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Homeless Community In Malaysia: 3 Ways The Homeless Get Access To Water

It is so easy to take for granted the effortless attempt to get access to the most precious natural resource in the world – water. We use water to drink, cook, clean, shower, grow plants, remove waste from the toilet, wash and refresh. It is essential and perhaps even more important than electricity.

Unfortunately, access to clean water is not a given for all in Malaysia – especially those who are poverty-stricken, more specifically the homeless community.

In Kuala Lumpur alone, DBKL found that there were 2000 homeless people in 2016[1]. Since the Covid-19 pandemic, the numbers would have likely increased.

Thousands of people are sleeping on the streets as they can no longer pay their rent or buy food – Rashdan Rashid (Kuala Lumpur and Selangor Association for the Homeless and Needy chairman)[2]

The disastrous floods that hit many states in Malaysia at the end of 2021 forced many to be without shelter. During the time of temporary homelessness, flood victims were faced with clean water scarcity issues. What we take for granted is a luxury to those who don’t have it.

The United Nations recognises water as a human right[3]. Lack of access to safe and affordable water imposes serious health issues. As a privileged society, we often overlook the struggles of our neighbours facing abject poverty. It’s important to understand these issues fundamentally to aid those without access to clean water. 

Here are three ways the homeless get access to water :

#1: Public Taps And River Banks

Source: TheStar

The homeless are forced to get water from public spaces. These include shopping mall bathrooms, available water taps along the streets and from river banks. In Kuala Lumpur, many homeless are seen lingering on the streets of Pasar Seni, Kota Raya and Sungai Klang[2]. These water sources are often contaminated and place the homeless at risk each time they turn to such water supplies. 

This is the life lived by 31-year-old Sarawakian, Mazlan who’s been living on the streets of Kuala Lumpur for 16 years. He relied on odd jobs to get through, but that is not enough to sustain him [2]

People look down on us. I feel sad knowing other people have money to spend, but I do not – Mazlan, 31 year old homeless man[2]

#2: Bottled Water Handouts For Drinking

The homeless get their fair supply of drinking water from weekly or daily soup kitchens. Together with meal packs that are given out, bottled water is also distributed.

Whenever they collect the meals, we also provide clean water. – Datuk Munirah Abdul Hamid, Founder of PERTIWI Soup Kitchen

PERTIWI, a long-standing NGO that has been helping the homeless made some observations on this community;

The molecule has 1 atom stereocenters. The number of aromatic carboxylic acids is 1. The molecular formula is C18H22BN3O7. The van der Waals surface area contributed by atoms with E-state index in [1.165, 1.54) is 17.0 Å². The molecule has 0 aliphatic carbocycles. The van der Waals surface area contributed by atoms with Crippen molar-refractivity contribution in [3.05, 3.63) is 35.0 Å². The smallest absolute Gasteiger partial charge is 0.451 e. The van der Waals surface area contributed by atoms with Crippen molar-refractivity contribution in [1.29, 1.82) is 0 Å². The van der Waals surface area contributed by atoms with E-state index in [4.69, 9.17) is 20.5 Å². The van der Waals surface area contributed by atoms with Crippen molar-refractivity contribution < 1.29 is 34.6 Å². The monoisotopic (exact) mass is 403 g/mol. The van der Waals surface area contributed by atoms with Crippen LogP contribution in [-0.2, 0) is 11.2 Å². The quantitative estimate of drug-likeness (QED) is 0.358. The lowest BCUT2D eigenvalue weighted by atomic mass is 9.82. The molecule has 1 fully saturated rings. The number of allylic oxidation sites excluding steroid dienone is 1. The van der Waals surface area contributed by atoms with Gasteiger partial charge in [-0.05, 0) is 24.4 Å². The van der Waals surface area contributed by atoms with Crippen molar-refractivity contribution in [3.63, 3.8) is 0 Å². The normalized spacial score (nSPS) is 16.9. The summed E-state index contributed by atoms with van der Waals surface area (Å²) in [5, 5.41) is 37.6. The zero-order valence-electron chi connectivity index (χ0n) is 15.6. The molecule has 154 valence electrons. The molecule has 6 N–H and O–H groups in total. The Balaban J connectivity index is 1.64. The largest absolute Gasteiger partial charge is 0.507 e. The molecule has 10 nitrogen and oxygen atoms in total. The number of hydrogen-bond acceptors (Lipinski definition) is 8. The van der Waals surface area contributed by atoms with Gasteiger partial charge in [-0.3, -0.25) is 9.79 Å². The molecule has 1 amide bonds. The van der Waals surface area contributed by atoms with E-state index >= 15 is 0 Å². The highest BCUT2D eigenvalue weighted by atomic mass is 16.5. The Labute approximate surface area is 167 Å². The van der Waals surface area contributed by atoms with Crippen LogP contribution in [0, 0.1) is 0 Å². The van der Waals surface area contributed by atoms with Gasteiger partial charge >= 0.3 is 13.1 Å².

Most of them [homeless] do live in equipped shelters and cubicles around Jalan TAR and we have a few shelters that they go to. Datuk Munirah Abdul Hamid, Founder of PERTIWI Soup Kitchen

According to Datuk Munirah, PERTIWI has also installed filter pumps and pipes in the area, which are accessible to the homeless. Many shelters also welcome the underprivileged to use their water sources, she added. 

3. Harvest Rainwater

Source: TheTimesOfIndia

The homeless often build their shelters using cardboard boxes, plastic boards and cloth for over – but they don’t last long. Constant exposure to nature’s harsh elements often reduces their shelters to waste. When undone, they collect materials to rebuild again.

Plastic containers come in handy during the collection process because they make for good water salvaging equipment. Since Malaysia is blessed with rain throughout the year, rainwater is a free and practical natural resource to reuse. The homeless collect rainwater for various use – bathing, washing, cleaning and sometimes even for drinking[4]

When used for drinking, rainwater poses several health risks. Bacteria, parasites, viruses and unwanted chemicals may be found in rainwater and this could lead to a foray of water-borne diseases. Such a high health risk is not necessary for those already burdened with the lack of shelter.

But when the homeless are left without a choice, they put themselves at risk especially when they have families to care for.

They’re not beggars, they’re struggling to make ends meet. Datin Munirah  Abdul Hamid, Founder of PERTIWI Soup Kitchen

Yip Foong Yin from Taman Pakatan Jaya, Ipoh has been living alone in a hut for more than 10 years. FILE PIC
Source: NewStraitsTimes

These are just some ways in which the homeless get access to water. The next time you turn a tap on or consume a glass of water, only use what’s needed. If you ever come across a homeless person, be sure to reach out and spare a few bottles of clean water or direct them to one of the following organisations:

PERTIWI Soup Kitchen activities are run by a central committee and by groups of volunteers from all walks of society. To help extend its reach into the community, the organisation commenced its mobile soup kitchen in 2010 to provide free meals to the hard-core poor and homeless people.

KECHARA Soup Kitchen is led by a dedicated team of people who are passionate about serving the poor and homeless.  

House of Hope is a charity that journeys with families in Penang affected by urban poverty. They provide food aid, and community support, distribute financial protection and run educational programs. 

Explore Our Sources:

  1. Malaysia Now. (2022). Tackling the problem of homelessness. Link.
  2. The Star. (2022). It’s a tough life. Link.
  3. United Nations. (2021). Human Rights to Water and Sanitation. Link.
  4. New Straits Times. (2021). Spare a thought for the homeless and the poor. Link.
  5. Malay Mail. (2014). Homeless in the city. Falling through the cracks. Link.

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